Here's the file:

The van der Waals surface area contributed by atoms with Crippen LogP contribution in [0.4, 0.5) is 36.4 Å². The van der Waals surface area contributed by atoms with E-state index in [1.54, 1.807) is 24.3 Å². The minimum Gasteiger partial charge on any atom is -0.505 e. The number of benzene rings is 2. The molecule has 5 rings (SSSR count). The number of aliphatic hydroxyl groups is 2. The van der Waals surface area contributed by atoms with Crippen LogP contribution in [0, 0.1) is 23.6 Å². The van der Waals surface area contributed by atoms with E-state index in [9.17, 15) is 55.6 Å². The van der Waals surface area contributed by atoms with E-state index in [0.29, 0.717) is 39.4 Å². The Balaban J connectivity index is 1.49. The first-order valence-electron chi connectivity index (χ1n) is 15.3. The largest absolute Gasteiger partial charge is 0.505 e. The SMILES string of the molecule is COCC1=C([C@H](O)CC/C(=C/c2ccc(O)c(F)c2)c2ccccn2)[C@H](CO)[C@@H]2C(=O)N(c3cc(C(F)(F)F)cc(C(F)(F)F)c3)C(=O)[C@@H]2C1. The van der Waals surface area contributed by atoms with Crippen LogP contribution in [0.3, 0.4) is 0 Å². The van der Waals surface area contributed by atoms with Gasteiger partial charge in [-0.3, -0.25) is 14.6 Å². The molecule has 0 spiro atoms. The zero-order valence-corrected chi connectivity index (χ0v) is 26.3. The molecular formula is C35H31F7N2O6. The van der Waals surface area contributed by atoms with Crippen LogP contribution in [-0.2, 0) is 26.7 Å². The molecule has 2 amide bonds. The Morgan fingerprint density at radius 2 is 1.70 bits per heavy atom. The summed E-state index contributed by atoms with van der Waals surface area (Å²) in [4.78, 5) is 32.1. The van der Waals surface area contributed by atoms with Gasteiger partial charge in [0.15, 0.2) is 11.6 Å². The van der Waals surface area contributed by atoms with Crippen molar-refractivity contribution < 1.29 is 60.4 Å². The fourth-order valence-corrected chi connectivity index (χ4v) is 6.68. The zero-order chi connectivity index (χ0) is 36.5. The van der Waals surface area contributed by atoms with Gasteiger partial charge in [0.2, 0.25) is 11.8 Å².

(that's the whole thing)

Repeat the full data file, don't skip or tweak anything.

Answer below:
The van der Waals surface area contributed by atoms with Crippen LogP contribution in [0.4, 0.5) is 36.4 Å². The van der Waals surface area contributed by atoms with E-state index in [1.54, 1.807) is 24.3 Å². The minimum Gasteiger partial charge on any atom is -0.505 e. The number of benzene rings is 2. The molecule has 5 rings (SSSR count). The number of aliphatic hydroxyl groups is 2. The van der Waals surface area contributed by atoms with Crippen LogP contribution in [0, 0.1) is 23.6 Å². The van der Waals surface area contributed by atoms with E-state index in [9.17, 15) is 55.6 Å². The van der Waals surface area contributed by atoms with E-state index in [0.29, 0.717) is 39.4 Å². The Balaban J connectivity index is 1.49. The first-order valence-electron chi connectivity index (χ1n) is 15.3. The largest absolute Gasteiger partial charge is 0.505 e. The SMILES string of the molecule is COCC1=C([C@H](O)CC/C(=C/c2ccc(O)c(F)c2)c2ccccn2)[C@H](CO)[C@@H]2C(=O)N(c3cc(C(F)(F)F)cc(C(F)(F)F)c3)C(=O)[C@@H]2C1. The van der Waals surface area contributed by atoms with Crippen LogP contribution in [0.3, 0.4) is 0 Å². The van der Waals surface area contributed by atoms with Gasteiger partial charge in [-0.3, -0.25) is 14.6 Å². The molecule has 0 spiro atoms. The zero-order valence-corrected chi connectivity index (χ0v) is 26.3. The molecular formula is C35H31F7N2O6. The van der Waals surface area contributed by atoms with Crippen LogP contribution in [-0.2, 0) is 26.7 Å². The molecule has 2 amide bonds. The Morgan fingerprint density at radius 2 is 1.70 bits per heavy atom. The summed E-state index contributed by atoms with van der Waals surface area (Å²) in [4.78, 5) is 32.1. The van der Waals surface area contributed by atoms with Gasteiger partial charge in [0.15, 0.2) is 11.6 Å². The van der Waals surface area contributed by atoms with Crippen molar-refractivity contribution < 1.29 is 60.4 Å². The fourth-order valence-corrected chi connectivity index (χ4v) is 6.68. The zero-order chi connectivity index (χ0) is 36.5. The van der Waals surface area contributed by atoms with Gasteiger partial charge in [0.2, 0.25) is 11.8 Å².